A common misconception is that Alzheimer’s disease and dementia are the same illness. Medical News Today (MNT) explains that Alzheimer’s is a disease that causes the brain to forget how to make the body function until the organs shut down. By contrast, dementia, as defined by MNT, is a collective term used to describe a variety of brain disorders related to the loss of memory, language skills, and cognitive thinking. When comparing these definitions, one can see dementia and Alzheimer’s disease are not the same. Approximately 45.7 million people worldwide suffer from the malady. Moreover, this number could reach 75.6 million by 2030 and 135.5 million in 2050. According to the Alzheimer’s Association, early onset Alzheimer’s is typically diagnosed between ages 40 and 50, but more commonly, the onset occurs after age 65. However, the beginning of dementia occurs later in life, but there are things a person can do to increase brain health.
According to WebMD, vitamin D is necessary for maintaining cognitive function. The best source of vitamin D is the sun. However, those who do not have access to adequate sunlight need to use supplements. WebMD further suggests the best food sources for vitamin D supplementation are wild-caught salmon and mackerel, or mushrooms exposed to ultraviolet light. Other vitamin D-rich foods include canned sardines or tuna, beef liver, egg yolks, cheese, and milk, as well as yogurt that is vitamin D fortified. Additionally, exercising the brain is essential. Useful tools for keeping the mind strong are reading, puzzles, and games that require thought. Moreover, physical exercise such as brisk walking will also aid in maintaining healthy brain cells.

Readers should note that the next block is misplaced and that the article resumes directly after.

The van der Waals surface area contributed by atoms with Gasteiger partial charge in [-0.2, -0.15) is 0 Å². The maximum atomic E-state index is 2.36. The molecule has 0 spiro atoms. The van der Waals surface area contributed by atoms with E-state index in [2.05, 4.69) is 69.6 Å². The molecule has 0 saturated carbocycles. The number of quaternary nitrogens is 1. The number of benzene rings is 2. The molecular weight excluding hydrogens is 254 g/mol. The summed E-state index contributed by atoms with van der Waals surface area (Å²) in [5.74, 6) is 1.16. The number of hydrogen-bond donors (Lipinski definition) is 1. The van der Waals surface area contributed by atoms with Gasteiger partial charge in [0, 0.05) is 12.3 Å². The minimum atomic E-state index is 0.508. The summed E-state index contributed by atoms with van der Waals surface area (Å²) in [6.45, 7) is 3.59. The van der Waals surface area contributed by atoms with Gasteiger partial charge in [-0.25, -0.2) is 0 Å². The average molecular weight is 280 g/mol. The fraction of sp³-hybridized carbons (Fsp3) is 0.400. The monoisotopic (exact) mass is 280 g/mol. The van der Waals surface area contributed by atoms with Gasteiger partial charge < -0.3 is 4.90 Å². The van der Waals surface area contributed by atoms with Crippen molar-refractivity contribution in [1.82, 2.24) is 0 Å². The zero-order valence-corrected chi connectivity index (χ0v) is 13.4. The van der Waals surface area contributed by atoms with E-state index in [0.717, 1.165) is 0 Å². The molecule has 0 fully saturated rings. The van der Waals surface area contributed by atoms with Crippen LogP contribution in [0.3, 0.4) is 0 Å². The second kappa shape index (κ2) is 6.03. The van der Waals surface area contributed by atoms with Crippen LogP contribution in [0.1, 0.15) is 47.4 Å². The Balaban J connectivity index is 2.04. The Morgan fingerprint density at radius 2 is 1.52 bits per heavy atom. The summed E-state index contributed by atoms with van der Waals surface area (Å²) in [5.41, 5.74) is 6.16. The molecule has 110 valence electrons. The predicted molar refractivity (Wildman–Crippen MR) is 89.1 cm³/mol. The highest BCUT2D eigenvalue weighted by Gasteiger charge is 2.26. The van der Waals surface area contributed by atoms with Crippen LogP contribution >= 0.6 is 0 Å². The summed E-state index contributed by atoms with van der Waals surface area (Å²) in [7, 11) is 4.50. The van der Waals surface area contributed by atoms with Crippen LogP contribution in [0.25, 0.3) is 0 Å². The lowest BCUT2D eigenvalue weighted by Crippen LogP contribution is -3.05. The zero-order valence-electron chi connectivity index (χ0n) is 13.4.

Cognitive Changes in Ageing Versus Alzheimer’s:
- A person with dementia occasionally makes ill-advised choices, whereas a person with Alzheimer’s has difficulty making decisions and poor judgment capabilities.
- Sometimes a person forgets to make a payment, but someone with Alzheimer’s has forgotten the concept of money.
- Upon occasion, a person will forget which day it is and then remember later. However, a person with Alzheimer’s completely loses track of the dates and even the seasons.
- During a conversation, one may forget which word to use, but for someone with Alzheimer’s finding appropriate responses becomes almost impossible.
- Sometimes people lose things. However, a person with Alzheimer’s simply does not remember the object.
While a person’s cognitive changes will continue and worsen with age, Alzheimer’s is not always the reason. One must ask if the symptoms are dementia or Alzheimer’s because they are not the same. Tools for personal evaluation at home were developed by Douglas W. Scharre, M.D., from Ohio State University. The tests are called Self-Administered Geo-Cognitive Examinations (SAGE). The SAGE tests are downloadable and free of cost, they are available in four languages, and each language has four different versions. These tests are a good place to begin. The next step would be observing the following 10 warning signs. If there are any present, it is time to get professional testing and a diagnosis. The Alzheimer’s Association insists on the importance of knowing these signs and states it is critical they not be ignored.